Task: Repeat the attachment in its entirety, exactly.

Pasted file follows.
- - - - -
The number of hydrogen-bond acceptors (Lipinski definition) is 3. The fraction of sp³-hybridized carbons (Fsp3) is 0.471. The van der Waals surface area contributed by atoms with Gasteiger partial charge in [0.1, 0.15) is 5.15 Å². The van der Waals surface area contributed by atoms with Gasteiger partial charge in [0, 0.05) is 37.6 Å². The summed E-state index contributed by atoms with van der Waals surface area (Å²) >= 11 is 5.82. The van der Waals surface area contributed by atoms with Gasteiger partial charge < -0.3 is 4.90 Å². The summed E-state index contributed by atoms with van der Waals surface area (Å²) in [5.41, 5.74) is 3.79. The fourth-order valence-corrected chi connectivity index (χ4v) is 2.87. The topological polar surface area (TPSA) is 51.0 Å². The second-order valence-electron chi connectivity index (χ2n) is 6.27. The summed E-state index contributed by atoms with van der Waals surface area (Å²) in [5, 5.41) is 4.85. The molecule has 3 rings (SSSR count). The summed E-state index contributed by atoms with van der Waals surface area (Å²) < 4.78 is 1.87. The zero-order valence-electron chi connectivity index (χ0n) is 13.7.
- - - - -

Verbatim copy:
The number of hydrogen-bond acceptors (Lipinski definition) is 3. The fraction of sp³-hybridized carbons (Fsp3) is 0.471. The van der Waals surface area contributed by atoms with Gasteiger partial charge in [0.1, 0.15) is 5.15 Å². The van der Waals surface area contributed by atoms with Gasteiger partial charge in [0, 0.05) is 37.6 Å². The summed E-state index contributed by atoms with van der Waals surface area (Å²) >= 11 is 5.82. The van der Waals surface area contributed by atoms with Gasteiger partial charge < -0.3 is 4.90 Å². The summed E-state index contributed by atoms with van der Waals surface area (Å²) in [5.41, 5.74) is 3.79. The fourth-order valence-corrected chi connectivity index (χ4v) is 2.87. The topological polar surface area (TPSA) is 51.0 Å². The second-order valence-electron chi connectivity index (χ2n) is 6.27. The summed E-state index contributed by atoms with van der Waals surface area (Å²) in [5, 5.41) is 4.85. The molecule has 3 rings (SSSR count). The summed E-state index contributed by atoms with van der Waals surface area (Å²) < 4.78 is 1.87. The zero-order valence-electron chi connectivity index (χ0n) is 13.7.